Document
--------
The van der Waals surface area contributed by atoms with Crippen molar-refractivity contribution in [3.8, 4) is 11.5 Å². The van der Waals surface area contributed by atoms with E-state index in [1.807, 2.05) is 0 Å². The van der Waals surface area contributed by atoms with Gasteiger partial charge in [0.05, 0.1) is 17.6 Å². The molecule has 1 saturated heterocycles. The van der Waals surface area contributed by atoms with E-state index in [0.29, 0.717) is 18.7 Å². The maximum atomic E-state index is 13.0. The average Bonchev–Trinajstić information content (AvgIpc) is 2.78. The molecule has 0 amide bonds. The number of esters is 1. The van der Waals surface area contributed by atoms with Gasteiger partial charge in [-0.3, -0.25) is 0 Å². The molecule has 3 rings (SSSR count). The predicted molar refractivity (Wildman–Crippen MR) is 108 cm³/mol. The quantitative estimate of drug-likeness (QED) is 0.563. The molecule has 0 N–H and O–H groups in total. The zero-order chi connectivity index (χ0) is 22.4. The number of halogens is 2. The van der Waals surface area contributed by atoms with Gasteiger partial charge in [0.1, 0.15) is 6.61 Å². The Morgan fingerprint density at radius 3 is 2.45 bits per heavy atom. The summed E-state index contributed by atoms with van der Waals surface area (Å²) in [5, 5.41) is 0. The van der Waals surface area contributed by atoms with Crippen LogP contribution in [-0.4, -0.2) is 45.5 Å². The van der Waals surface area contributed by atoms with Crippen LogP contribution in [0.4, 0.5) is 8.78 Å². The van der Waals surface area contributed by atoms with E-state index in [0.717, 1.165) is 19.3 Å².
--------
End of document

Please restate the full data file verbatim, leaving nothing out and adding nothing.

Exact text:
The van der Waals surface area contributed by atoms with Crippen molar-refractivity contribution in [3.8, 4) is 11.5 Å². The van der Waals surface area contributed by atoms with E-state index in [1.807, 2.05) is 0 Å². The van der Waals surface area contributed by atoms with Gasteiger partial charge in [0.05, 0.1) is 17.6 Å². The molecule has 1 saturated heterocycles. The van der Waals surface area contributed by atoms with E-state index in [0.29, 0.717) is 18.7 Å². The maximum atomic E-state index is 13.0. The average Bonchev–Trinajstić information content (AvgIpc) is 2.78. The molecule has 0 amide bonds. The number of esters is 1. The van der Waals surface area contributed by atoms with Gasteiger partial charge in [-0.3, -0.25) is 0 Å². The molecule has 3 rings (SSSR count). The predicted molar refractivity (Wildman–Crippen MR) is 108 cm³/mol. The quantitative estimate of drug-likeness (QED) is 0.563. The molecule has 0 N–H and O–H groups in total. The zero-order chi connectivity index (χ0) is 22.4. The number of halogens is 2. The van der Waals surface area contributed by atoms with Gasteiger partial charge in [0.1, 0.15) is 6.61 Å². The Morgan fingerprint density at radius 3 is 2.45 bits per heavy atom. The summed E-state index contributed by atoms with van der Waals surface area (Å²) in [5, 5.41) is 0. The van der Waals surface area contributed by atoms with Crippen LogP contribution in [-0.4, -0.2) is 45.5 Å². The van der Waals surface area contributed by atoms with Crippen LogP contribution in [0.4, 0.5) is 8.78 Å². The van der Waals surface area contributed by atoms with E-state index in [0.717, 1.165) is 19.3 Å².